The researcher will interview a mix of both males and females. However, each interview group will comprise a single-gender to encourage free and open conversations. From the psychology perspective, like-minded people, in this case, the same sex, tend to embrace similar behavior when grouped. Hence, they can be free to talk about anything.
The survey in the two selected prisons will run for two days. The researcher feels that one day per prison is adequate to prepare, interview and interact with the inmates to understand sexual behavior patterns fully sufficiently.
Each interview session will last for 20 minutes, which adequate to conceptualize behavior for a group interview.
Sequential Topics and Related Group Objectives
- Inmates sex life and accessibility of safe sex measures
This topic aims to evaluate the frequency of sex and accessibility of safe sex measures such as condoms and dental dams within the prison facilities.
- Why do you think aspects such as conjugal visits are essential for minimum and medium security prisons?
- How do you gauge the prison’s strictness on homosexuality?
- Does the prison provide sexual protective gear such as condoms?
- How do you rate the accessibility, and how does it encourage or deter unsafe sex within the prison setting?
- Sexual assaults
The objective of this topic is to assess the incidence of sexual assaults within the prison and how inmates respond to the cases
- How many have experienced or witnessed a case of sexual assaults within the prison?
- How did you respond to the incident?
- What impact do you think it had or still has on you?
Moderator: Good morning, everyone. First of all, I would like to welcome you to this interactive session, where we will talk about one of the toughest but important topics to discuss in a setting like this one you are today. That topic is sex and narrowed to unsafe sex in our prison, and I beg your understanding and correction should any of my questions and statements appear offensive…Thank you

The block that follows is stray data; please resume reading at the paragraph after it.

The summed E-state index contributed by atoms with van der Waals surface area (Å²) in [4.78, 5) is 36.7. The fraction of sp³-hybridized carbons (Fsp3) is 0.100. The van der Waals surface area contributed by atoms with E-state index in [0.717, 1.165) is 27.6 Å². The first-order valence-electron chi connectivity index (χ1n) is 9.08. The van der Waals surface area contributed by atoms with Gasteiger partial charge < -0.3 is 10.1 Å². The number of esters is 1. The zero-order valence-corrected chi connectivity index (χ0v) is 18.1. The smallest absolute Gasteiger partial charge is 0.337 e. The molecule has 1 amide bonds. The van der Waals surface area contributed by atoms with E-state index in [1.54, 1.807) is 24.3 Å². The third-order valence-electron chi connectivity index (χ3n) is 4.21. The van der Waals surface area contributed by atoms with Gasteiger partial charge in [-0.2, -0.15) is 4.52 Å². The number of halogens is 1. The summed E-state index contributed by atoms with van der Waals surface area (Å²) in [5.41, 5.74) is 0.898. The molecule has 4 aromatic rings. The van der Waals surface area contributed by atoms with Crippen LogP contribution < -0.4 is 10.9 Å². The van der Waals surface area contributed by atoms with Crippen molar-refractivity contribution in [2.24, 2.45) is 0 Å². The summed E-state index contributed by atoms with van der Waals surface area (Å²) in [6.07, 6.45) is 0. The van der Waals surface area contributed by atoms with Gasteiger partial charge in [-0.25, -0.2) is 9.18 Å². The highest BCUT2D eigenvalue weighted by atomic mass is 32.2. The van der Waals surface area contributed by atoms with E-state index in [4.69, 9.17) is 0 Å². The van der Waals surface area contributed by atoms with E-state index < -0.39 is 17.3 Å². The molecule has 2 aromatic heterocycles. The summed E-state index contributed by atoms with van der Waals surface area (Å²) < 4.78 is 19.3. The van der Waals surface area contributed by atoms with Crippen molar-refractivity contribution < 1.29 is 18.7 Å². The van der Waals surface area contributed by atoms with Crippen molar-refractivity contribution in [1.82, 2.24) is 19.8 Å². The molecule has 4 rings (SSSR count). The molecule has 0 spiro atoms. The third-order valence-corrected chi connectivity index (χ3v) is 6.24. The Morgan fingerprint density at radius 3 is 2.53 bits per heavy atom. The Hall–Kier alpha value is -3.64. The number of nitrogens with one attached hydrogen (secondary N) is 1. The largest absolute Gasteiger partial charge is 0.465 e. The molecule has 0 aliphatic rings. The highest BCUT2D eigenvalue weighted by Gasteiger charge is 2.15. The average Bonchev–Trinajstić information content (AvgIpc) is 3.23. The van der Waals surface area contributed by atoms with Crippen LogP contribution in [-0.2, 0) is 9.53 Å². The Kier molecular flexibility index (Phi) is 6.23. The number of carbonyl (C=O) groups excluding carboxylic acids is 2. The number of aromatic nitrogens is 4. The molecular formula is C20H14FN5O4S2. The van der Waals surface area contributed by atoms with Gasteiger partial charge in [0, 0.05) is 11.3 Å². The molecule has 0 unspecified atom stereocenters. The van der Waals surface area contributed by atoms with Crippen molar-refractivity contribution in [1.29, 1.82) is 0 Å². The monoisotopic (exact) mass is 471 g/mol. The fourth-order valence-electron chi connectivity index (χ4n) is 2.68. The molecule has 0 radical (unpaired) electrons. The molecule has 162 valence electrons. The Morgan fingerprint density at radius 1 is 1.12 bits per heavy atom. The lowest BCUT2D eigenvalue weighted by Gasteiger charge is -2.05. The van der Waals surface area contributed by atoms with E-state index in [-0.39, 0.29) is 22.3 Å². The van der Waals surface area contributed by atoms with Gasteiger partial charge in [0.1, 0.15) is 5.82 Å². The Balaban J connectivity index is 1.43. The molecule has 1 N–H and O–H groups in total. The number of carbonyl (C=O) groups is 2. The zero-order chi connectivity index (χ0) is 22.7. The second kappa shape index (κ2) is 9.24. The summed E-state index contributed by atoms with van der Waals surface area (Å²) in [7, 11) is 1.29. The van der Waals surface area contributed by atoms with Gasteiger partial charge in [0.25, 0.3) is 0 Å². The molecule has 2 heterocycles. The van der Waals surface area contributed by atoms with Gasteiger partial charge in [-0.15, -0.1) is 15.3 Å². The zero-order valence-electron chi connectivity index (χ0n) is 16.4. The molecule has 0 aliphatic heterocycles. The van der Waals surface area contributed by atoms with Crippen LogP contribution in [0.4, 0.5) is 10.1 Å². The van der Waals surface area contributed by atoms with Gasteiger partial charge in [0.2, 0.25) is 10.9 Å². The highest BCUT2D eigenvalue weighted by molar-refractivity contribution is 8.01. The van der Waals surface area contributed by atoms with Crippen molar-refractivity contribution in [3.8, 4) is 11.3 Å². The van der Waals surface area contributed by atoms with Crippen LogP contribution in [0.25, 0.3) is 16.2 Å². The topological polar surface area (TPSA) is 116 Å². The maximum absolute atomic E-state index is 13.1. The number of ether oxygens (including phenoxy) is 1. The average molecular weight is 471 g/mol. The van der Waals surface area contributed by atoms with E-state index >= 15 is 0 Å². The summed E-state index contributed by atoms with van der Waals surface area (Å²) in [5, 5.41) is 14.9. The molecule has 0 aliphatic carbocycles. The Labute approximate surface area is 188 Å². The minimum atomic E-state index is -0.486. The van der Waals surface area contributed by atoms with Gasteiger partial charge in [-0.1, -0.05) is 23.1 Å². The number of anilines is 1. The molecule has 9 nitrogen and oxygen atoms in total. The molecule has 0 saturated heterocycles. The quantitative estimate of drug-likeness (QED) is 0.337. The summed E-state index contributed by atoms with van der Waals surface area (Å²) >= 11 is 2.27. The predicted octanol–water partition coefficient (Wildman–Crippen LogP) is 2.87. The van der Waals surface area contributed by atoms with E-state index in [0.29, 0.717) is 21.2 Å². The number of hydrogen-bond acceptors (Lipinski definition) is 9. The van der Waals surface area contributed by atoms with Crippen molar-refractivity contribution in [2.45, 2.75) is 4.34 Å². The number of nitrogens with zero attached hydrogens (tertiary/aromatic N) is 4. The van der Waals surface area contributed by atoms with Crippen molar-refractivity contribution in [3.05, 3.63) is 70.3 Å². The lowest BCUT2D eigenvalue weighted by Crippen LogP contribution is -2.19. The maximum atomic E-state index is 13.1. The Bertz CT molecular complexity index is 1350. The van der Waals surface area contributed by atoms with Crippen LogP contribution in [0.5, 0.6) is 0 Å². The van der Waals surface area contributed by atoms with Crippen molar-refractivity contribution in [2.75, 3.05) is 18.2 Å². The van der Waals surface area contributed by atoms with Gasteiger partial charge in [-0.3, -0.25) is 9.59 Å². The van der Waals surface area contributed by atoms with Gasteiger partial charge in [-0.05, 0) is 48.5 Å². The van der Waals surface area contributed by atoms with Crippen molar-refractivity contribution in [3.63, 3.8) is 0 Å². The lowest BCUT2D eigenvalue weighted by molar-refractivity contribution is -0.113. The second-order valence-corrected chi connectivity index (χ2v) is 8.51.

Interventions to reduce unsafe sex in the prison setting, as proposed during the interview, including behavioral and social support such as peer education and individual counseling. Community and small group interventions include community-building empowerment activities and group counseling.
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Beck, A. J. (2015). Use of restrictive housing in US prisons and jails, 2011–12. Washington, DC: US Department of Justice.
Meyer, I. H., Flores, A. R., Stemple, L., Romero, A. P., Wilson, B. D., & Herman, J. L. (2017). Incarceration rates and traits of sexual minorities in the United States: National Inmate Survey, 2011–2012. American Journal of Public Health, 107(2), 267-273.
Nijhawan, A. E. (2016). Infectious diseases and the criminal justice system. The American journal of the medical sciences, 352(4), 399-407.
Wiersema, J. J., Santella, A. J., Canady, P., & Jordan, A. O. (2019). Self-justifications for unsafe sex among incarcerated young men who have sex with men and live with HIV result from a New York City jail-based pilot intervention. Journal of community health, 44(4), 729-739.